380.635.01 | AY 2013-2014 - 4th Term | 3 Credit(s)
F 9:00:00 AM
  • Contact Information
    M. Christopher Gibbons
  • Course Learning Objectives

    Upon successfully completing this course, students will be able to:

    • Compare and contrast urban, community and population health. Discuss the defining characteristics of each and how they differ from rural communities or populations.
    • Outline the major health impacting characteristics of contemporary urban living in the US.
    • Discuss the relative importance/impact of these characteristics on the health of urban populations.
    • Discuss how urban health is evaluated and monitored. Outline the tools, strengths and weaknesses of this approach.
    • Outline the critical components needed to improve urban health and articulate a strategy for improving the health of East Baltimore.
    • Articulate major research gaps and opportunities in the field of Urban Health.
  • Course Description

    Health in the urban environment occurs within a dynamic context. Both positive and negative determinants of urban health exist at multiple levels, interact in complex ways over the lifespan, are variably distributed in the urban environment and exert differential impacts on urban population health.  The practitioners of urban health are found across multiple professional disciplines while individuals living in urban centers often live under challenging circumstances and in challenging environments resulting in increased reliance on informal caregivers.  As such, categorical or one-dimensional health improvement strategies when successful result in healthier people living in sick environments or improved environments populated by unhealthy people. Optimizing the health of urban populations requires integrated, participatory, strategies and comprehensive policies. To date while multiple urban health research courses exist, this course is focused on the applied science of improving the health of urban populations through data driven practice and policy.

    A comprehensive assessment of health in the urban environment suggests the existence of at least four pillars of urban health. These include Socio-behavioral determinants of health, clinical/medical determinants of health, environmental determinants of health and economic determinants of health. These pillars when undergirded by comprehensive policies provide the foundation and supports for optimal population health in the urban environment. . This course will introduce students to the critical concepts, complexities, methods, challenges and controversies regarding the health of urban populations in the United States.  The course is designed to foster and encourage the critical appraisal of these issues to provide a firm foundation for the development of evidence based research and interventions to address these issues and enhance the health among domestic urban populations. 

  • Intended Audience
    MPH, doctoral, medical, and nursing students, and postdoctoral fellows
  • Methods of Assessment

    Student presentation, in class and practical assignments, final assessment and class participation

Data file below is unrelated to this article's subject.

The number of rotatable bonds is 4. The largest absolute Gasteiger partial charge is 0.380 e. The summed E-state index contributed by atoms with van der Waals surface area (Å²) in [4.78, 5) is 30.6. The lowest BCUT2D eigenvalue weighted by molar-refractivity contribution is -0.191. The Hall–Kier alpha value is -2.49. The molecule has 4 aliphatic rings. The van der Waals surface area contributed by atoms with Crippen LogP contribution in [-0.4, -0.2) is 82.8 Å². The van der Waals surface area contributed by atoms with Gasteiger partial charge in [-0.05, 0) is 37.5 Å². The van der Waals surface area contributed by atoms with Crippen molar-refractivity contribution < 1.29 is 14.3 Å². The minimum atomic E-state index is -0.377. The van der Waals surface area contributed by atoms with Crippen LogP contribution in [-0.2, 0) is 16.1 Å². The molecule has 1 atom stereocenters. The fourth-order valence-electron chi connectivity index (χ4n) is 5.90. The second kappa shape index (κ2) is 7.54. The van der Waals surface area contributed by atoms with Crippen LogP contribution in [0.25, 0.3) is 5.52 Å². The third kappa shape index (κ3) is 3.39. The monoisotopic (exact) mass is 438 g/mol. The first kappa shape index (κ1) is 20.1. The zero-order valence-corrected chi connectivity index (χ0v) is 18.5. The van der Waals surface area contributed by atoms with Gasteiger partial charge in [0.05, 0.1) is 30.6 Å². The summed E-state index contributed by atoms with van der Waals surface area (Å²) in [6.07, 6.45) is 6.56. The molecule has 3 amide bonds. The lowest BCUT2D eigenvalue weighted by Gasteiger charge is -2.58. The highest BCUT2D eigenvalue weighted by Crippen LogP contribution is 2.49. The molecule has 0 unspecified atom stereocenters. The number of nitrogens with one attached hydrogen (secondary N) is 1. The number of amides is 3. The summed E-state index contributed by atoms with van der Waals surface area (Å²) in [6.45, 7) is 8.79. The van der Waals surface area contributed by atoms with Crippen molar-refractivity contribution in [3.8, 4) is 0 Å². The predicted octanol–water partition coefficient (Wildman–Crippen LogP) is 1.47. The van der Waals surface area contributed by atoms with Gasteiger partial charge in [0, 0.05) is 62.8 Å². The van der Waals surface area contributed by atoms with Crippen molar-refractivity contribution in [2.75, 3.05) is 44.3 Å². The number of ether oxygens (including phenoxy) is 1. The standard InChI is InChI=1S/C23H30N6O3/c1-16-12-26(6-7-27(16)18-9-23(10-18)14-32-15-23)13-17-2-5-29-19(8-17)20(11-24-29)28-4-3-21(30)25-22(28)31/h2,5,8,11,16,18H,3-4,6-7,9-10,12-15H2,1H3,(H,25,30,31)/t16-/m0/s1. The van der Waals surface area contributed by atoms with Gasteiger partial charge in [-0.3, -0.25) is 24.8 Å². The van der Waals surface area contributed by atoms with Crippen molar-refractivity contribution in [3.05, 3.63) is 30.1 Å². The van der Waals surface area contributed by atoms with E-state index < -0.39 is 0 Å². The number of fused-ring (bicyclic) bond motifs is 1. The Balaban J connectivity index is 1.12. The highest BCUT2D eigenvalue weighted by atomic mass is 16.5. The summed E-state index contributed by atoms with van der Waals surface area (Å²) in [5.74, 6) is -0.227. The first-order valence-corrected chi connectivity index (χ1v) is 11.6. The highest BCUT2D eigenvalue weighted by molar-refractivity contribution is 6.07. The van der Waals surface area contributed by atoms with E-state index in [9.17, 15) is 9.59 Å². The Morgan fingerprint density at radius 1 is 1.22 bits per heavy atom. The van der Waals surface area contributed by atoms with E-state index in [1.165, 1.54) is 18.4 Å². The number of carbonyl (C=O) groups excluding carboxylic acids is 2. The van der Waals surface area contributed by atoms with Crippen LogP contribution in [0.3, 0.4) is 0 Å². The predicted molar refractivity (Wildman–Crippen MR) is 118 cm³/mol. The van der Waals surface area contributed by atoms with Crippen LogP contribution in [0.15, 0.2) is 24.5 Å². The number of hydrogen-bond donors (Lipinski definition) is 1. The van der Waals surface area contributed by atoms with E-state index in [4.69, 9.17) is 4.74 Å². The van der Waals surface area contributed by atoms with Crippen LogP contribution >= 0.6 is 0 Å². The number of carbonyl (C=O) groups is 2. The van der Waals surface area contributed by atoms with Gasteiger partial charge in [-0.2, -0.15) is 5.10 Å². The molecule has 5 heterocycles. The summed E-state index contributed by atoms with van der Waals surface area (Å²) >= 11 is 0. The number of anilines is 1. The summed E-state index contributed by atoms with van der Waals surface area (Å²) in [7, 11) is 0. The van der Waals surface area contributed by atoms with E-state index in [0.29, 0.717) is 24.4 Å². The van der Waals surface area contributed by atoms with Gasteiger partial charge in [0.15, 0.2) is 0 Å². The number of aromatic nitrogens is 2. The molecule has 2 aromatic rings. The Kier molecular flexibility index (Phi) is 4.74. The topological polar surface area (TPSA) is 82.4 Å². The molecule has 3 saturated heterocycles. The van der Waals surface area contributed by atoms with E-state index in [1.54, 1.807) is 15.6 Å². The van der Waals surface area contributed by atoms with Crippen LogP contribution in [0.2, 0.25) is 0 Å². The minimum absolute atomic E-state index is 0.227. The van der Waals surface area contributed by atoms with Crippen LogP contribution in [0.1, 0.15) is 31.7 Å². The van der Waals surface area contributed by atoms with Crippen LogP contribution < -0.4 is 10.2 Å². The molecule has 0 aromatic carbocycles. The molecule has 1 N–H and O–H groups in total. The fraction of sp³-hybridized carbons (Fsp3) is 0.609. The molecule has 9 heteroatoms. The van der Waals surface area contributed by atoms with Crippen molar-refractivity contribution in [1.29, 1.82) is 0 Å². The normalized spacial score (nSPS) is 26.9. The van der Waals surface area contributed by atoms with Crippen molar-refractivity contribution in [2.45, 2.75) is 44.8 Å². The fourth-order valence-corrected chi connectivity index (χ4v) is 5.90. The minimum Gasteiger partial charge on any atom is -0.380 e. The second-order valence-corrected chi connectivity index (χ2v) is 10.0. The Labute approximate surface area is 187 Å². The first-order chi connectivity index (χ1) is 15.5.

• Course Schedule

    Please see the course Session for a full list of dates and items for this course.

  • Academic Ethics Code

    Students enrolled in the Bloomberg School of Public Health of The Johns Hopkins University assume an obligation to conduct themselves in a manner appropriate to the University's mission as an institution of higher education. A student is obligated to refrain from acts which he or she knows, or under the circumstances has reason to know, impair the academic integrity of the University. Violations of academic integrity include, but are not limited to: cheating; plagiarism; knowingly furnishing false information to any agent of the University for inclusion in the academic record; violation of the rights and welfare of animal or human subjects in research; and misconduct as a member of either School or University committees or recognized groups or organizations.

  • Grading Policy

    The final grade will be computed as follows: 

    1) In class written assignments (30%)

    2) Practical Assignments (30%)

    3) evidence of critical appraisal and reflection (15%)

    4) Final assessment (25%)

  • Attendance Policy

    Students are expected to attend all class sessions. Your participation grade is dependant on it. In class assignments and Practical Assignments will be available on the course pluss after each class. Students planning to mis a class will need to arrange a time to come to the instructors office and complete the in class assignment priuor to the date f the class.  These assignments can not be completed after the missed class.

  • Use of cell phones and laptops during class

    Use of laptops to complete in class assignments is encouraged.

  • Use of TurnItIn

    All manuscripts will be checked for plagiarism by Turnitin.

  • Disability Support Services
    If you are a student with a documented disability who requires an academic accommodation, please contact the Office of Student Life Services at 410-955-3034 or via email at